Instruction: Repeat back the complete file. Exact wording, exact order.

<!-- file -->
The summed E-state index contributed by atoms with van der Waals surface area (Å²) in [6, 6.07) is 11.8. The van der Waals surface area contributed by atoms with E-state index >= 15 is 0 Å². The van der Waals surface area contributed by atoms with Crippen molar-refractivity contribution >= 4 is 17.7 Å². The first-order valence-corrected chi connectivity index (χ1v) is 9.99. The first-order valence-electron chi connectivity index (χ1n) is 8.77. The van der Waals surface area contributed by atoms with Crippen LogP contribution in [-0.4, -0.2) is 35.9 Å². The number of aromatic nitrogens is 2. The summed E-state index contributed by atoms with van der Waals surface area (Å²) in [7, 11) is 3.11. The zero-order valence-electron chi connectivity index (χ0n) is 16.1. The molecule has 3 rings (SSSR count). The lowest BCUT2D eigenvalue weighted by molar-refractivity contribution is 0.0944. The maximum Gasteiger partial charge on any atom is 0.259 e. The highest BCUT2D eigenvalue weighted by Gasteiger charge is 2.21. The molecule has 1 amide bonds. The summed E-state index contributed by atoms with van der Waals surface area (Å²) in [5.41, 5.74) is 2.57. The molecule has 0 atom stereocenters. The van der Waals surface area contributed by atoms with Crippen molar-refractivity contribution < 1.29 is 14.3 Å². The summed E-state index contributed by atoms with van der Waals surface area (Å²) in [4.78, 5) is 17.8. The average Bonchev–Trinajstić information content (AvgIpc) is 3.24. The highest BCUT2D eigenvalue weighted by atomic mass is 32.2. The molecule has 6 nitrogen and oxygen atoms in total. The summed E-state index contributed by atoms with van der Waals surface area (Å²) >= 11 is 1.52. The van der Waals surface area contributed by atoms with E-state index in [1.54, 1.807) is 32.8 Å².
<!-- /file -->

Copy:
The summed E-state index contributed by atoms with van der Waals surface area (Å²) in [6, 6.07) is 11.8. The van der Waals surface area contributed by atoms with E-state index >= 15 is 0 Å². The van der Waals surface area contributed by atoms with Crippen molar-refractivity contribution >= 4 is 17.7 Å². The first-order valence-corrected chi connectivity index (χ1v) is 9.99. The first-order valence-electron chi connectivity index (χ1n) is 8.77. The van der Waals surface area contributed by atoms with Crippen LogP contribution in [-0.4, -0.2) is 35.9 Å². The number of aromatic nitrogens is 2. The summed E-state index contributed by atoms with van der Waals surface area (Å²) in [7, 11) is 3.11. The zero-order valence-electron chi connectivity index (χ0n) is 16.1. The molecule has 3 rings (SSSR count). The lowest BCUT2D eigenvalue weighted by molar-refractivity contribution is 0.0944. The maximum Gasteiger partial charge on any atom is 0.259 e. The highest BCUT2D eigenvalue weighted by Gasteiger charge is 2.21. The molecule has 1 amide bonds. The summed E-state index contributed by atoms with van der Waals surface area (Å²) in [5.41, 5.74) is 2.57. The molecule has 0 atom stereocenters. The van der Waals surface area contributed by atoms with Crippen molar-refractivity contribution < 1.29 is 14.3 Å². The summed E-state index contributed by atoms with van der Waals surface area (Å²) in [4.78, 5) is 17.8. The average Bonchev–Trinajstić information content (AvgIpc) is 3.24. The highest BCUT2D eigenvalue weighted by atomic mass is 32.2. The molecule has 6 nitrogen and oxygen atoms in total. The summed E-state index contributed by atoms with van der Waals surface area (Å²) >= 11 is 1.52. The van der Waals surface area contributed by atoms with E-state index in [1.54, 1.807) is 32.8 Å².